A transient Orca whale or killer whale jumping out of water in Orcinus orca, Vancouver Island, Canada

Orca Conservation

Born Free has funded and supported the work of OrcaLab in British Columbia, Canda since 1994. Born Free funding supports the monitoring of wild orca and campaigning to prevent the capture of orca for captivity.

The IUCN currently classifies the orca’s worldwide conservation status as Data Deficient, recognising one or more orca sub-populations potentially being endangered. Certain local populations are considered threatened or endangered. For example, in 2005, the resident orca in British Columbia and Washington state waters were placed on the US Endangered Species list.






LOCATION: British Columbia, Canada

GOAL: To monitor the resident population of wild orcas and use findings to conserve them and raise public awareness.

THREATS: Due to their expansive range, orcas face many threats. They have been exploited for food and for use as entertainment in captivity. They have also sometimes being intentionally shot by fishing operators who see them as competitors. Disturbance from shipping lanes, and bioaccumulation (build up of harmful chemicals in orcas’ bodies) also pose a threat. Overfishing has also put some populations at risk from lack of prey.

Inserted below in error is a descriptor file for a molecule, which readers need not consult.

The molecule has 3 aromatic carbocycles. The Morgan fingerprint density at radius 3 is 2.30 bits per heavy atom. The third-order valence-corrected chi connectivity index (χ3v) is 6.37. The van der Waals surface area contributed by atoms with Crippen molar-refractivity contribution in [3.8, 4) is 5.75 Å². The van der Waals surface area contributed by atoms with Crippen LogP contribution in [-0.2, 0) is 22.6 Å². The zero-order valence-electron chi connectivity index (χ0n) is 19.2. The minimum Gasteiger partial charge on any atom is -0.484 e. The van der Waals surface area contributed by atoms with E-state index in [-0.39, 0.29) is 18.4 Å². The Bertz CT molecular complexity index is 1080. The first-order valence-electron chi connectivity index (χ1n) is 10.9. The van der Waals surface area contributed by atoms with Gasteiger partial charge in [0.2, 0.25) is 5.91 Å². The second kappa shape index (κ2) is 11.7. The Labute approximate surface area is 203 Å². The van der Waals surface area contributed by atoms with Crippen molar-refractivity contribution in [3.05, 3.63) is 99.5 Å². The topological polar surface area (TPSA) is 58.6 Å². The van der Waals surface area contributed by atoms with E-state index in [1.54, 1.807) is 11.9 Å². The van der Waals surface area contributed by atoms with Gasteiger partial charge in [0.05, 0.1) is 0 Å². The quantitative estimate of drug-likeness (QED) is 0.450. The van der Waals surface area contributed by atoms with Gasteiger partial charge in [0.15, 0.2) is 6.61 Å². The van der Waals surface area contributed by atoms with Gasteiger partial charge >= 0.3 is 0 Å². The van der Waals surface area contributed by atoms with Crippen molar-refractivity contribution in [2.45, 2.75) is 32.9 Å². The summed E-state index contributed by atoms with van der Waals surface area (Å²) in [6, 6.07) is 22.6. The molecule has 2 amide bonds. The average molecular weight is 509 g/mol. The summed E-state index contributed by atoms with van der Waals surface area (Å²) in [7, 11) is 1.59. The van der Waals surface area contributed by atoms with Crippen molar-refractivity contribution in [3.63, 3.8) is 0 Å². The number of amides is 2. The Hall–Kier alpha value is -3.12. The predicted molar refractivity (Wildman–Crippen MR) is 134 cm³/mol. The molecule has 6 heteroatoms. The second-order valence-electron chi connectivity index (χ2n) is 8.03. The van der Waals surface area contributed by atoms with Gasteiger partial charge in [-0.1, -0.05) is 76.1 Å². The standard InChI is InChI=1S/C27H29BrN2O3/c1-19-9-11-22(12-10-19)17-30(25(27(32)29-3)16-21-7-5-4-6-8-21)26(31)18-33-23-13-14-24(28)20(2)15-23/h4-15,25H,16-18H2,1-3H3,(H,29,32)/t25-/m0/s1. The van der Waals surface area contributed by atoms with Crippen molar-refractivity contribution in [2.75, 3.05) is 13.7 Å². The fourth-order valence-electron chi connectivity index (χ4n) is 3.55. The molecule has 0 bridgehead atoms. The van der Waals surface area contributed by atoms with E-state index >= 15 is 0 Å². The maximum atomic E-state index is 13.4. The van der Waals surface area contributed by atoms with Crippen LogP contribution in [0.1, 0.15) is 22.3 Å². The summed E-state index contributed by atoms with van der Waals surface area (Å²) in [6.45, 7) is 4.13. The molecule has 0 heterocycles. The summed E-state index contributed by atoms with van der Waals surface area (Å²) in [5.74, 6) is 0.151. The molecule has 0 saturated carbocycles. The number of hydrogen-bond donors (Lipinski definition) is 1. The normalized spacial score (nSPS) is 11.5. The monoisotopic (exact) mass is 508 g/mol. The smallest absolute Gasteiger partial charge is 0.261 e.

ACTIONS: OrcaLab is the world’s longest field study of wild orca and has monitored these cetaceans for more than 40 years.

Born Free has funded and supported the OrcaLab team since 1994, as they work to understand the behaviour of the Northern Resident population and safeguard their future.

OrcaLab also work to:

  • preserve orca habitats
  • end commercial hunting and the keeping of cetaceans in captivity
  • push for the rehabilitation and release of captive orca


An orca leaping out of the water

Adopt an orca

One wild orca currently monitored by OrcaLab, and supported by Born Free, is Springer. The marine entertainment industry wanted Springer in captivity, but thanks to OrcaLab, she now swims free and has had calves of her own.

Adopt An Orca